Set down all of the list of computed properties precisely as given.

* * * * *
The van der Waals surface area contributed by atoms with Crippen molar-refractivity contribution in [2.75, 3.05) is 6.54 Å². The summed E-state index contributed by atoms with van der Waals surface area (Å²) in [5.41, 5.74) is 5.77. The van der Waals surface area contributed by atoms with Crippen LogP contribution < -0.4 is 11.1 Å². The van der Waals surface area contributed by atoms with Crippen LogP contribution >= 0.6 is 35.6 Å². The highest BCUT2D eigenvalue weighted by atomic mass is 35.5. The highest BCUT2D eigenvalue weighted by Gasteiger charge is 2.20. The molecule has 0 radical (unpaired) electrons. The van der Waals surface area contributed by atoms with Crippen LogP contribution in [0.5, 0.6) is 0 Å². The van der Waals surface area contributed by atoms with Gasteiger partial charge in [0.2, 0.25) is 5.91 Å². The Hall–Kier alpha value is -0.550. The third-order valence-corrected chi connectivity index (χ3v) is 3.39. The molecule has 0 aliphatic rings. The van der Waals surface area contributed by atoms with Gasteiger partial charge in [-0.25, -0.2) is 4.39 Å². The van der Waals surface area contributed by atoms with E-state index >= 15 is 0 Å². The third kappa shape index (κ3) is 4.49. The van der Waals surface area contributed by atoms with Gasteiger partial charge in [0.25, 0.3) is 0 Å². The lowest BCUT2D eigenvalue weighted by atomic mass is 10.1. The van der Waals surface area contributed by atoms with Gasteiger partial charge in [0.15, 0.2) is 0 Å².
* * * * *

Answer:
The van der Waals surface area contributed by atoms with Crippen molar-refractivity contribution in [2.75, 3.05) is 6.54 Å². The summed E-state index contributed by atoms with van der Waals surface area (Å²) in [5.41, 5.74) is 5.77. The van der Waals surface area contributed by atoms with Crippen LogP contribution < -0.4 is 11.1 Å². The van der Waals surface area contributed by atoms with Crippen LogP contribution >= 0.6 is 35.6 Å². The highest BCUT2D eigenvalue weighted by atomic mass is 35.5. The highest BCUT2D eigenvalue weighted by Gasteiger charge is 2.20. The molecule has 0 radical (unpaired) electrons. The van der Waals surface area contributed by atoms with Crippen LogP contribution in [0.5, 0.6) is 0 Å². The van der Waals surface area contributed by atoms with Gasteiger partial charge in [0.2, 0.25) is 5.91 Å². The Hall–Kier alpha value is -0.550. The third-order valence-corrected chi connectivity index (χ3v) is 3.39. The molecule has 0 aliphatic rings. The van der Waals surface area contributed by atoms with Gasteiger partial charge in [-0.25, -0.2) is 4.39 Å². The van der Waals surface area contributed by atoms with E-state index >= 15 is 0 Å². The third kappa shape index (κ3) is 4.49. The van der Waals surface area contributed by atoms with Gasteiger partial charge in [0.25, 0.3) is 0 Å². The lowest BCUT2D eigenvalue weighted by atomic mass is 10.1. The van der Waals surface area contributed by atoms with Gasteiger partial charge in [0.15, 0.2) is 0 Å².